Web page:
From the Enlightenment to Modernism – A Whistle Stop Tour.

The Enlightenment (French: Siècle des Lumières; German: Aufklärung; Italian: Illuminismo; Portuguese: Iluminismo) was an eighteenth century movement in European and American philosophy — some classifications also include 17th century philosophy (usually called the Age of Reason).”

Romanticism is an artistic, literary, and intellectual movement that originated around the middle of the 18th century in Western Europe, during the Industrial Revolution. It was partly a revolt against aristocratic, social, and political norms of the Enlightenment period and a reaction against the scientific rationalization of nature in art and literature. It stressed strong emotion as a source of aesthetic experience, placing new emphasis on such emotions as trepidation, horror, and the awe experienced in confronting the sublimity of untamed nature. It elevated folk art, nature and custom, as well as arguing for an epistemology based on nature, which included human activity conditioned by nature in the form of language, custom and usage. It was influenced by ideas of the Enlightenment and elevated medievalism and elements of art and narrative perceived to be from the medieval period. The name “romantic” itself comes from the term “romance” which is a prose or poetic heroic narrative originating in medieval literature and romantic literature. The ideologies and events of the French Revolution and Industrial Revolution are thought to have influenced the movement. Romanticism elevated the achievements of what it perceived as misunderstood heroic individuals and artists that altered society. It also legitimized the individual imagination as a critical authority which permitted freedom from classical notions of form in art. There was a strong recourse to historical and natural inevitability in the representation of its ideas.”

Modernism describes a series of reforming cultural movements in art and architecture, music, literature and the applied arts which emerged in the three decades before 1914. The term covers many political, cultural and artistic movements rooted in the changes in Western society at the end of the nineteenth and beginning of the twentieth century. It is a trend of thought that affirms the power of human beings to create, improve, and reshape their environment, with the aid of scientific knowledge, technology and practical experimentation.[1] Modernism encouraged the re-examination of every aspect of existence, from commerce to philosophy, with the goal of finding that which was ‘holding back’ progress, and replacing it with new, progressive and therefore better, ways of reaching the same end. In essence, the modernist movement argued that the new realities of the industrial and mechanized age were permanent and imminent, and that people should adapt their world view to accept that the new equaled the good, the true and the beautiful. Modern (quantum and relativistic) physics, modern (analytical and continental) philosophy and modern number theory in mathematics are, however, also said to date from this period. Embracing change and the present, modernism encompasses the works of thinkers who rebelled against nineteenth century academic and historicist traditions, believing the “traditional” forms of art, architecture, literature, religious faith, social organization and daily life were becoming outdated; they directly confronted the new economic, social and political aspects of an emerging fully industrialized world. Some divide the 20th Century into movements designated Modernism and Postmodernism, whereas others see them as two aspects of the same movement.”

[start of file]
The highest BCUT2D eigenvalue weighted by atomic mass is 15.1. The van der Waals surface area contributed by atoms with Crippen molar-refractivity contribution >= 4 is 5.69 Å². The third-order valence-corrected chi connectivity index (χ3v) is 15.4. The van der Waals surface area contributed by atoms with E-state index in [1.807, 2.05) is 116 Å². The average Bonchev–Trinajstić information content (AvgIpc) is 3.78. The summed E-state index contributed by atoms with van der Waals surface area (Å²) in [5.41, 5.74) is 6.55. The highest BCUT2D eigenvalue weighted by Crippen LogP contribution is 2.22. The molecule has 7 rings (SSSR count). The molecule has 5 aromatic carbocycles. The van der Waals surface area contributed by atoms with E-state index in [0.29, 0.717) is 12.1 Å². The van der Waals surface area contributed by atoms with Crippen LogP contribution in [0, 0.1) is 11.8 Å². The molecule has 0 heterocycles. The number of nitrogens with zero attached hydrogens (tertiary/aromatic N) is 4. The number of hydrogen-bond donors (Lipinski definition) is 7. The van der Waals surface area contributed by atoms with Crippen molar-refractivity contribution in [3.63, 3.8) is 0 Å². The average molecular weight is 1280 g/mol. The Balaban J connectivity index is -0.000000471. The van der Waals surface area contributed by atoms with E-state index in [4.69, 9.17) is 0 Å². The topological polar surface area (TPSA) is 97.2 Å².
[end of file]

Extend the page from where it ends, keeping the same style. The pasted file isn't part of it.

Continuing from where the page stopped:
PostModernism  is a term applied to a wide-ranging set of developments in critical theory, philosophy, architecture, art, literature, and culture, which are generally characterized as either emerging from, in reaction to, or superseding, modernism. Largely influenced by the disillusionment induced by the Second World War, postmodernism tends to refer to a cultural, intellectual, or artistic state lacking a clear central hierarchy or organizing principle and embodying extreme complexity, contradiction, ambiguity, diversity, and interconnectedness or interreferentiality.”

SOURCE: Wikipedia

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